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Ohio “Picker” Buys Bags And Other Rural Treasures
If you have stacks of old burlap, cloth, or seed corn bags, Aric Diehl would love to hear from you. The Defiance, Ohio, entrepreneur makes his living as a “picker.” He buys bags, signs, farm advertising manuals and other unique agriculture items and then sells them at antique shows and on internet sites such as Craigslist and eBay.
  “I like to buy old interesting things that have a story,” Diehl says.
  He explains he grew up collecting beer memorabilia, because his family owned a brewery from 1870 to 1955 and a milk canning plant for 80 plus years. After earning a master’s degree in education –and with his wife’s blessing – instead of teaching, he returned to his collecting ways and became a professional picker.
  “I look for ‘non-traditional antiques’,” he explains. “I like tools farmers made – Frankenstein tools with an ag-folk art element.” For example, a favorite piece is a grain elevator a farmer made in the 50’s out of porcelain tire signs.
  Diehl’s office is a restored one-room schoolhouse. He stores his treasures in a 40 by 50-ft. workshop and takes photos of individual items to post on the internet.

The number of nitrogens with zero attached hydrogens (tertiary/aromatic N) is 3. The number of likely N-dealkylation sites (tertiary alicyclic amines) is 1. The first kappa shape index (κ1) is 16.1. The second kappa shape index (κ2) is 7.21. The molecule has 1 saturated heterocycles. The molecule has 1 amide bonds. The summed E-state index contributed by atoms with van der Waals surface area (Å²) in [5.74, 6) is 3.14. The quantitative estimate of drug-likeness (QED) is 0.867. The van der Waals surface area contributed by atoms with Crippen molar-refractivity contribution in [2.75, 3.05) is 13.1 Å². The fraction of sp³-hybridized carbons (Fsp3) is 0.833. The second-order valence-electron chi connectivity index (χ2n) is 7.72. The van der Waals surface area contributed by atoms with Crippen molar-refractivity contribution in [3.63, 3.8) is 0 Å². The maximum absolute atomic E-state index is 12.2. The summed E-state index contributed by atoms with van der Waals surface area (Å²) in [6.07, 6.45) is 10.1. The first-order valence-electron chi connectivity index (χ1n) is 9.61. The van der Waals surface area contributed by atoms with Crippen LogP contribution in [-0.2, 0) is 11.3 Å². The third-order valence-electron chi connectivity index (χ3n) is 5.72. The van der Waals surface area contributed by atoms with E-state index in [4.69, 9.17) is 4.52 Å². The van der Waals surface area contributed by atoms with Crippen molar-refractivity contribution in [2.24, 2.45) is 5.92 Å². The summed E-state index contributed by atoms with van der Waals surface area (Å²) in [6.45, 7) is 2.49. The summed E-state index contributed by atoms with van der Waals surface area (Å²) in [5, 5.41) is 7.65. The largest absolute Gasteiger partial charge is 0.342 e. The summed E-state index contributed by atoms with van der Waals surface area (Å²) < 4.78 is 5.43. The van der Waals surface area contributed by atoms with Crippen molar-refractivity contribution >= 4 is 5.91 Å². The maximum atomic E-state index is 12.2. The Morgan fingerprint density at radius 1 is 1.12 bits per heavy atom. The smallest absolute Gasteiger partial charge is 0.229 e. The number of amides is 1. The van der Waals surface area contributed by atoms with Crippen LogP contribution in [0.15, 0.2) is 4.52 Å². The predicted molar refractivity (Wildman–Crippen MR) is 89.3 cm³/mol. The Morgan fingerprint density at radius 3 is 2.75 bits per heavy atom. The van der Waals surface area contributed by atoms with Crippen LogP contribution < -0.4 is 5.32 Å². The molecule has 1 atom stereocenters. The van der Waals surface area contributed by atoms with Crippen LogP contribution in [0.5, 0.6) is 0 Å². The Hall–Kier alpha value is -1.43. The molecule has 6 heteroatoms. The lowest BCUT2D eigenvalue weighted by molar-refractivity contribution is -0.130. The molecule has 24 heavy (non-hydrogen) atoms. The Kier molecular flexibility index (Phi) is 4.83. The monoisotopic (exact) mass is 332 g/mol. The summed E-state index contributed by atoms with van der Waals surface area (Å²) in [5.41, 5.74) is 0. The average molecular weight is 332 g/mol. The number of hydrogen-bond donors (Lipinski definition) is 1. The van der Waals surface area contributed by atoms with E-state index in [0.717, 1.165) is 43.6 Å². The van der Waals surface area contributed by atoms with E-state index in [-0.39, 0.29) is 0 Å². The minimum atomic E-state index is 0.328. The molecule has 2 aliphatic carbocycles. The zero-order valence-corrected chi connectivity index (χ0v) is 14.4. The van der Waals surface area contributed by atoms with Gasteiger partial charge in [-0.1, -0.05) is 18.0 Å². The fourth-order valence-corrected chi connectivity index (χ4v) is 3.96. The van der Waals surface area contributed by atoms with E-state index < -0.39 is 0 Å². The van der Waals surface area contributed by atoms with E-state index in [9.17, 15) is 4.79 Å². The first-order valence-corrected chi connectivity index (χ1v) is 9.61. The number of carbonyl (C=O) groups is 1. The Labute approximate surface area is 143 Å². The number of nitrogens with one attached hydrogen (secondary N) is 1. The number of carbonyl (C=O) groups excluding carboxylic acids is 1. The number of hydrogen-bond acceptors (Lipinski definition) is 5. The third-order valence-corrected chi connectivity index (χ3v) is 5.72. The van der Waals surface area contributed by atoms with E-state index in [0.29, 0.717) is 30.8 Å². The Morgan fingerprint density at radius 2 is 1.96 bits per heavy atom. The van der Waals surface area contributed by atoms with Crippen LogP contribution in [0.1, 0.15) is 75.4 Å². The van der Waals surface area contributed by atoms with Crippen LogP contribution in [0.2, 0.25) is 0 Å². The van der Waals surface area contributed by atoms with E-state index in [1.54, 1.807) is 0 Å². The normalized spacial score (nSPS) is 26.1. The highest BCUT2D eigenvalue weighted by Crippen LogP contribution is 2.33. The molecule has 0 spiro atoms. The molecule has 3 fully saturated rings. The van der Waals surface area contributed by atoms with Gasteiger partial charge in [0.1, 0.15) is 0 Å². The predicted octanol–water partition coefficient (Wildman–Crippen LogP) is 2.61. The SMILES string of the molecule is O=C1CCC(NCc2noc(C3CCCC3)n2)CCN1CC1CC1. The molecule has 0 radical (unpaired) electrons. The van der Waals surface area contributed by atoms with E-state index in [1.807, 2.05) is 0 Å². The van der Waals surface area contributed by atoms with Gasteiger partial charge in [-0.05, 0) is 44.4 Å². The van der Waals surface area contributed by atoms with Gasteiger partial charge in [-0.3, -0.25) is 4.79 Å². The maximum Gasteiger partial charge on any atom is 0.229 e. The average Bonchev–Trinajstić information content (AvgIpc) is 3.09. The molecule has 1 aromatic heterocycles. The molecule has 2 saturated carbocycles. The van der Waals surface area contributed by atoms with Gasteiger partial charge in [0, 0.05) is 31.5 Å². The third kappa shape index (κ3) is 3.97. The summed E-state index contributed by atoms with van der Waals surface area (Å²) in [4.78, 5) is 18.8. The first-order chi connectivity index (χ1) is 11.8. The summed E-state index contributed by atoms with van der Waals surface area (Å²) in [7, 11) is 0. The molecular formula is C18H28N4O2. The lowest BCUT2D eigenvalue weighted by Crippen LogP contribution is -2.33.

“I ended 2014 with over 5,500 bags purchased,” Diehl says, noting that includes a couple big volume buys of 1,200 burlap potato bags and more than 1,000 coffee bags. “I’m looking for quantities of bags, 50 to 1,000. There are still granaries or elevators that may have them in the attic or laying around.”
  He’s also interested in unusual bags, such as a “Pigeon Grit” bag he purchased recently. Depending on rarity and quality, he pays anywhere from 50 cents to $50 apiece, depending on the bag.
  Diehl “picks” mostly in Ohio, Indiana and Michigan, but will travel to purchase large volumes of bags or other items that attract his curiosity. He runs some local ads, but admits most of his leads come from sellers who he has treated fairly in the past.
  Many sellers are happy to sell bags rather than take them to the landfill – or burn them as one potato bag owner had already done with more than 3,000 bags.
  Diehl invites collectors or people with bags or other unusual items to email or call for more information.
  Contact: FARM SHOW Followup, Aric Diehl, 10765 Market St., Defiance, Ohio 43512 (ph 419 439-1328; rusticdiehls@gmail.com).

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2015 - Volume #39, Issue #3